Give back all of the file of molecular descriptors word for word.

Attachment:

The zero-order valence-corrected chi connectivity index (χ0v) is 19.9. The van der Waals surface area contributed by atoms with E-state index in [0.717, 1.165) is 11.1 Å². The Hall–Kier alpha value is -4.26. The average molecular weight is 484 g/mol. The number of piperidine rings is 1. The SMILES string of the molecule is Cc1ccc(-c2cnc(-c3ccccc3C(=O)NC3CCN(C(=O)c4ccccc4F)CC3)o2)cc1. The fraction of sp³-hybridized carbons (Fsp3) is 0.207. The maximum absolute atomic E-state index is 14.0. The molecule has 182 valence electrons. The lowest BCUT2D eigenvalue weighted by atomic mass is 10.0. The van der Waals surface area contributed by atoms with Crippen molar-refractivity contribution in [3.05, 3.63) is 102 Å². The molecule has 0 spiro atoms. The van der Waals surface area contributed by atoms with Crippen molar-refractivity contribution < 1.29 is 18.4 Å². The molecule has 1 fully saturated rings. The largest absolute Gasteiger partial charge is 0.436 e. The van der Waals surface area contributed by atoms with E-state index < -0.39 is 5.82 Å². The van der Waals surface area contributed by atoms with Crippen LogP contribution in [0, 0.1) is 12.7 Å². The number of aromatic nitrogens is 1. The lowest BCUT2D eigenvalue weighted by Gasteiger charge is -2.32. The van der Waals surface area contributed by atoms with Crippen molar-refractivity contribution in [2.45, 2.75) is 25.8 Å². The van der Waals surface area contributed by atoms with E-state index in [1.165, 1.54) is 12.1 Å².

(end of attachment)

The zero-order valence-corrected chi connectivity index (χ0v) is 19.9. The van der Waals surface area contributed by atoms with E-state index in [0.717, 1.165) is 11.1 Å². The Hall–Kier alpha value is -4.26. The average molecular weight is 484 g/mol. The number of piperidine rings is 1. The SMILES string of the molecule is Cc1ccc(-c2cnc(-c3ccccc3C(=O)NC3CCN(C(=O)c4ccccc4F)CC3)o2)cc1. The fraction of sp³-hybridized carbons (Fsp3) is 0.207. The maximum absolute atomic E-state index is 14.0. The molecule has 182 valence electrons. The lowest BCUT2D eigenvalue weighted by atomic mass is 10.0. The van der Waals surface area contributed by atoms with Crippen molar-refractivity contribution in [3.05, 3.63) is 102 Å². The molecule has 0 spiro atoms. The van der Waals surface area contributed by atoms with Crippen molar-refractivity contribution < 1.29 is 18.4 Å². The molecule has 1 fully saturated rings. The largest absolute Gasteiger partial charge is 0.436 e. The van der Waals surface area contributed by atoms with E-state index < -0.39 is 5.82 Å². The van der Waals surface area contributed by atoms with Crippen LogP contribution in [0, 0.1) is 12.7 Å². The number of aromatic nitrogens is 1. The lowest BCUT2D eigenvalue weighted by Gasteiger charge is -2.32. The van der Waals surface area contributed by atoms with Crippen molar-refractivity contribution in [2.45, 2.75) is 25.8 Å². The van der Waals surface area contributed by atoms with E-state index in [1.165, 1.54) is 12.1 Å².